In that, choosing what skills to add while levelling-up Lara is paramount to the play-style you want to adopt.

The last Tomb Raider game also had a slight balance issue in that we thought there were too many firefights and not enough of the puzzling elements that made the original games famous in the first place.

Rise gets that right this time, with not only some excellent level designs, even with the open-world settings, but also actual tombs to raid. Yep, the tombs are back in both story form – there are a few you must progress through – and in the hidden challenges scattered around.

Each of the tomb challenges also offers a different kind of puzzle, which we adore. They invoke the spirit of yore, with levers you need to pull, timing puzzles, or swimming action. And the successful completion of each holds a prize that enhances Lara's skill set all the more.

They definitely extend the playtime and you, like us, will invariably seek each out as a matter of course. There are also hidden caves (that occasionally secrete a rare animal to hunt), crypts and other areas off the beaten track, but none are quite as satisfying as the challenge tombs. We know what we want more of in the next instalment that's for sure.

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As it stands there wasn't a single moment where we thought something was out of place or undernourished in Rise. The storyline is typical Tomb Raider fare, with a chase to find a holy artefact – the Divine Source – before an evil network of religious zealots can, but it is well acted and has enough twists and turns to keep the action flowing seamlessly.

The climbing and mountaineering sections are simply astonishing, with each leap feeling like you are in genuine danger. And the graphical presentation is on a similar level to the remastered version of Lara's last full outing – although that somewhat shows what an amazing technical achievement that was back then.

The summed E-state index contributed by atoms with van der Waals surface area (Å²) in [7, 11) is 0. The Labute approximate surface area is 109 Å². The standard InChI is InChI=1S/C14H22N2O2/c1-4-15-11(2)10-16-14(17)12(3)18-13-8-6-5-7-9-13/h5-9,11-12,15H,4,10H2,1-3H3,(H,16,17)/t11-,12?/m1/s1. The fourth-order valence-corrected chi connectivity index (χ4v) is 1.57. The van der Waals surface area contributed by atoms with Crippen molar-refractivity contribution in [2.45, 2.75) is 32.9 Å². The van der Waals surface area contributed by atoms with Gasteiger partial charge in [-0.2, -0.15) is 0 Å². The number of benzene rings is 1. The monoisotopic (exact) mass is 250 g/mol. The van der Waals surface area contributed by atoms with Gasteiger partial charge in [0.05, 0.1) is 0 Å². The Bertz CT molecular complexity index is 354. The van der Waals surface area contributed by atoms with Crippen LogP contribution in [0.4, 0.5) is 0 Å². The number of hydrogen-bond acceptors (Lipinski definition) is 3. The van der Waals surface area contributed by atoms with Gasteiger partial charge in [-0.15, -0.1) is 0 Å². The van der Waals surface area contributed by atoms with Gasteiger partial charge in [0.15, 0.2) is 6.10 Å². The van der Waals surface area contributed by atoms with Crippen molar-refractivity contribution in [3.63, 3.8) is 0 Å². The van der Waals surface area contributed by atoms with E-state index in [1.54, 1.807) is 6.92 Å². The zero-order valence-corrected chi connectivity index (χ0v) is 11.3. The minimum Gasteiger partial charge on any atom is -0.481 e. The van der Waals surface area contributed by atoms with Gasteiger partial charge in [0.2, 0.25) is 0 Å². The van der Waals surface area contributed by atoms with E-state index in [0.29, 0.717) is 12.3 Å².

There is replay value too, even if you have finished the single-player campaign. There's an expedition mode that presents score trials on previous levels and maps, or the ability to replay specific chapters at fiendish levels. You can also spend in-game currency to buy or use cards earned during the campaign, to change different aspects, such as enemy habits or aesthetic alterations in order to make each play through of an expedition unique. And as this mode has an online leaderboard, you can check your scores against friends, adding a feeling of community to the proceedings.

Verdict

Expedition mode aside though, unless you are the sort of gamer that finishes a run through, ups the ante and goes again, Rise of the Tomb Raider should be considered as a one-off experience for the solo player.

While some might moan about the fact that it could be spent in just a week of play, for us that was a week of constantly going back to it even when there were other massive, triple-A titles begging to be played. Rise's storyline is captivating and the gameplay so addictive that we were compelled to load it up whenever we had a moment.

Also, consider that games like Batman: Arkham Knight and even the new Call of Duty: Black Ops 3 have single-player campaigns capable of being completed in around 14 hours, and Rise doesn't seem bad at all. Yes, we did deviate from the main story missions a lot during our 18-ish-hours of play, but that's purely because to do so was so much fun, and surely that's the point of a rip-roaring Hollywood-style action adventure.

Rise of the Tomb Raider is Microsoft's last in its trilogy of Xbox One exclusive titles that it hoped would provide an advantage over the PlayStation 4 this Christmas – and it stands-up to the billing well. It might be a little short, but like Lara Croft herself, it is perfectly formed.